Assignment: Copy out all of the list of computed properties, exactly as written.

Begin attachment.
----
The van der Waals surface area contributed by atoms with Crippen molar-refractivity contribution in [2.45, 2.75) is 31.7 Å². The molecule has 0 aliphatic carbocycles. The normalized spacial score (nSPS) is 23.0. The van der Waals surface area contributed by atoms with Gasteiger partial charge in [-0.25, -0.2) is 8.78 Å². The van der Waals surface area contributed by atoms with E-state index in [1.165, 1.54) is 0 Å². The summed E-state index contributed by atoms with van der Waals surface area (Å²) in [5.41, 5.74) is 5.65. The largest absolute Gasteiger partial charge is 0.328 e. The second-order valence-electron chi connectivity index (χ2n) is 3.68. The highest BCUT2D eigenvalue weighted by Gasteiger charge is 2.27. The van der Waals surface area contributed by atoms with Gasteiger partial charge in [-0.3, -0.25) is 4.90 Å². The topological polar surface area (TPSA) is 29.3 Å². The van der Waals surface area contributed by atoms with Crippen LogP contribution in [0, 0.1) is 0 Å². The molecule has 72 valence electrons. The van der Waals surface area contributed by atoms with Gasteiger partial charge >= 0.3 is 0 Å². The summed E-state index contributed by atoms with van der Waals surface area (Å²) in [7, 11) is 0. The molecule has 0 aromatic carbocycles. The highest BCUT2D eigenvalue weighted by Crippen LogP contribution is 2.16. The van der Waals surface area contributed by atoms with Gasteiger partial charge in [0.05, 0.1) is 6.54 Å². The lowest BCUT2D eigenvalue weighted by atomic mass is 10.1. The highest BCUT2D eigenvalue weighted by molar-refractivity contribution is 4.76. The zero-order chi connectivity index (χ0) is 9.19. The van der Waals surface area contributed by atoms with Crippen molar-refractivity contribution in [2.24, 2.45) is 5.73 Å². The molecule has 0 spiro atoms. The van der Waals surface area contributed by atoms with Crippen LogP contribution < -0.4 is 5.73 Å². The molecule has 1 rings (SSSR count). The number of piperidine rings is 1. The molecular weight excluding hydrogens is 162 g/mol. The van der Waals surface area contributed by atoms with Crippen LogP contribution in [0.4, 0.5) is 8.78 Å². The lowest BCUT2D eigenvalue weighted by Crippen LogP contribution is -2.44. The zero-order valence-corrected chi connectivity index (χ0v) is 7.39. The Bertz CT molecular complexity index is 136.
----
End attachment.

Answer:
The van der Waals surface area contributed by atoms with Crippen molar-refractivity contribution in [2.45, 2.75) is 31.7 Å². The molecule has 0 aliphatic carbocycles. The normalized spacial score (nSPS) is 23.0. The van der Waals surface area contributed by atoms with Gasteiger partial charge in [-0.25, -0.2) is 8.78 Å². The van der Waals surface area contributed by atoms with E-state index in [1.165, 1.54) is 0 Å². The summed E-state index contributed by atoms with van der Waals surface area (Å²) in [5.41, 5.74) is 5.65. The largest absolute Gasteiger partial charge is 0.328 e. The second-order valence-electron chi connectivity index (χ2n) is 3.68. The highest BCUT2D eigenvalue weighted by Gasteiger charge is 2.27. The van der Waals surface area contributed by atoms with Gasteiger partial charge in [-0.3, -0.25) is 4.90 Å². The topological polar surface area (TPSA) is 29.3 Å². The van der Waals surface area contributed by atoms with Crippen LogP contribution in [0, 0.1) is 0 Å². The molecule has 72 valence electrons. The van der Waals surface area contributed by atoms with Gasteiger partial charge >= 0.3 is 0 Å². The summed E-state index contributed by atoms with van der Waals surface area (Å²) in [7, 11) is 0. The molecule has 0 aromatic carbocycles. The highest BCUT2D eigenvalue weighted by Crippen LogP contribution is 2.16. The van der Waals surface area contributed by atoms with Gasteiger partial charge in [0.05, 0.1) is 6.54 Å². The lowest BCUT2D eigenvalue weighted by atomic mass is 10.1. The highest BCUT2D eigenvalue weighted by molar-refractivity contribution is 4.76. The zero-order chi connectivity index (χ0) is 9.19. The van der Waals surface area contributed by atoms with Crippen molar-refractivity contribution in [2.24, 2.45) is 5.73 Å². The molecule has 0 spiro atoms. The van der Waals surface area contributed by atoms with Crippen LogP contribution < -0.4 is 5.73 Å². The molecule has 1 rings (SSSR count). The number of piperidine rings is 1. The molecular weight excluding hydrogens is 162 g/mol. The van der Waals surface area contributed by atoms with Crippen LogP contribution in [0.4, 0.5) is 8.78 Å². The lowest BCUT2D eigenvalue weighted by Crippen LogP contribution is -2.44. The zero-order valence-corrected chi connectivity index (χ0v) is 7.39. The Bertz CT molecular complexity index is 136.